HofmanDujardin Provides An Innovative Space For Mourning
Architecture buffs, Michiel Hofman and Barabara Dujardin, founded the company behind cutting edge design projects such as law firms, business offices, villas, and ships. Perhaps one of HofmanDujardin’s greatest conquests was one that was deeply personal and sobering – the Funeral Ceremony Centre. With a focus on people rather than buildings alone, the duo set out to reinvent the sacred ceremony for the deceased by constructing an intimate space that ultimately modernises funerals.
The building itself is anomalous albeit fitting for the occasion. A wide base walled by glass opens to the lush scene of nature outside, funnelling to a centrum where a loved one’s coffin is elevated. The angled walls are tall and a feathery white, generous expanse for the plethora of emotions to be had. The innovation behind the design of HofmanDujardin’s Funeral Ceremony Centre can be pinpointed to three rooms surrounding the crux of the structure, the casket.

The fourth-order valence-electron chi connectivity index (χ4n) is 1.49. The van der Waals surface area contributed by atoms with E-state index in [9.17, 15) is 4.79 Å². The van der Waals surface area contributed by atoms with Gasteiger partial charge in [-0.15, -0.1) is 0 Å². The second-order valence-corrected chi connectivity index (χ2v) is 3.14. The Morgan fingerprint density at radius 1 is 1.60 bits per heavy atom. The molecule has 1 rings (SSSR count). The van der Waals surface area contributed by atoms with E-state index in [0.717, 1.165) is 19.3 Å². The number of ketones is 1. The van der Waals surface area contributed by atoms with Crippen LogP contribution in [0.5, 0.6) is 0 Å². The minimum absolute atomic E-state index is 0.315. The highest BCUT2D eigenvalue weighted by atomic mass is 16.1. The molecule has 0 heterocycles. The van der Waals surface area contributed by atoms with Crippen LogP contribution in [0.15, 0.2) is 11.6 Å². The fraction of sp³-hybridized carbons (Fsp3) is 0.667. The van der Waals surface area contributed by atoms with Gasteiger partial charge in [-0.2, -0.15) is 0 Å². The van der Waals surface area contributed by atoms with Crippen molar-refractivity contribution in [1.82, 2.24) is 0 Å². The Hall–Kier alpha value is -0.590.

The first room involves the assembling of family and friends as they congregate for the mourning. It is an enclave that offers a comforting view of the scenic greenery and most importantly, features a multimedia screen that occupies its walls. This memory wall, as HofmanDujardin’s website names it, encapsulates the gathering people in the essence of their loved one. Photos and videos can be shared by family and friends for all to mutually relive.
The second room is the pinnacle of the Funeral Ceremony Centre. Guests gather in the pyramidal space, their attention channeled towards the coffin and the space that extends ahead. It is here that interpretations can be made. The living dwell in the triangular part but all face a path that becomes narrower and narrower, until we are met with a world beyond as death gently plucks us.
Lastly, the third room allows guests to be immersed in a neutral yet lively room where a sense of closure is defined. This area becomes buzzing with social interaction and encourages strengthening relationships in light of the occasion. The room is distinct in that it features wooden walls and floorboards, accentuated by round halos of light. Exuding comfort and ease, guests can leave with an experience that is ceremonial and incredibly special. HofmanDujardin’s Funeral Ceremony Centre is an exemplary model for how architecture and humanity can coincide to not only function – but to honour life.
All images courtesy of HofmanDujardin